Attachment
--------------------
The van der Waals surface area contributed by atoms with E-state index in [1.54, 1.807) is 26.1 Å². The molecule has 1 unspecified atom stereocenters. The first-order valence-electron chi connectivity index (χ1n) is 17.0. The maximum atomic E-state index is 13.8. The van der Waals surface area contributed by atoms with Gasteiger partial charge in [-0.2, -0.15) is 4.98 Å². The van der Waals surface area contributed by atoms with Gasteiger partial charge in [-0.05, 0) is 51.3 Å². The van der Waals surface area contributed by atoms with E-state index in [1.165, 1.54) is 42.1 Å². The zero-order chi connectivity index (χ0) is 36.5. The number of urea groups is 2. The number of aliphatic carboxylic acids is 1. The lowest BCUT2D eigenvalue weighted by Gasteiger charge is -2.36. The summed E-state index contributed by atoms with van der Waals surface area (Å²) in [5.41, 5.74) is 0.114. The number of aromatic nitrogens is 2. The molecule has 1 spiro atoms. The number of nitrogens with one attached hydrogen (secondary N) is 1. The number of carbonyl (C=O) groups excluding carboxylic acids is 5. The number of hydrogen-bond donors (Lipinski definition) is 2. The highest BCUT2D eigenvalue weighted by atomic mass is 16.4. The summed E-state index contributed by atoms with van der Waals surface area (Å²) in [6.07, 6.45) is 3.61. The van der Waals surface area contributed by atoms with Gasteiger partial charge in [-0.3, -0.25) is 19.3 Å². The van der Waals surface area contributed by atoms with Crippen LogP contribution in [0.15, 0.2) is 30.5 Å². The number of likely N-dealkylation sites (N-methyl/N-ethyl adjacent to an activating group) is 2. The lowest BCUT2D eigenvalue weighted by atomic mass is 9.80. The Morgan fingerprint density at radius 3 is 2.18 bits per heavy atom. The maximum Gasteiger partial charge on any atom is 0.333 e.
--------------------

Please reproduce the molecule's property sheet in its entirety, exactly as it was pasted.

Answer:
The van der Waals surface area contributed by atoms with E-state index in [1.54, 1.807) is 26.1 Å². The molecule has 1 unspecified atom stereocenters. The first-order valence-electron chi connectivity index (χ1n) is 17.0. The maximum atomic E-state index is 13.8. The van der Waals surface area contributed by atoms with Gasteiger partial charge in [-0.2, -0.15) is 4.98 Å². The van der Waals surface area contributed by atoms with Gasteiger partial charge in [-0.05, 0) is 51.3 Å². The van der Waals surface area contributed by atoms with E-state index in [1.165, 1.54) is 42.1 Å². The zero-order chi connectivity index (χ0) is 36.5. The number of urea groups is 2. The number of aliphatic carboxylic acids is 1. The lowest BCUT2D eigenvalue weighted by Gasteiger charge is -2.36. The summed E-state index contributed by atoms with van der Waals surface area (Å²) in [5.41, 5.74) is 0.114. The number of aromatic nitrogens is 2. The molecule has 1 spiro atoms. The number of nitrogens with one attached hydrogen (secondary N) is 1. The number of carbonyl (C=O) groups excluding carboxylic acids is 5. The number of hydrogen-bond donors (Lipinski definition) is 2. The highest BCUT2D eigenvalue weighted by atomic mass is 16.4. The summed E-state index contributed by atoms with van der Waals surface area (Å²) in [6.07, 6.45) is 3.61. The van der Waals surface area contributed by atoms with Gasteiger partial charge in [-0.3, -0.25) is 19.3 Å². The van der Waals surface area contributed by atoms with Crippen LogP contribution in [0.15, 0.2) is 30.5 Å². The number of likely N-dealkylation sites (N-methyl/N-ethyl adjacent to an activating group) is 2. The lowest BCUT2D eigenvalue weighted by atomic mass is 9.80. The Morgan fingerprint density at radius 3 is 2.18 bits per heavy atom. The maximum Gasteiger partial charge on any atom is 0.333 e.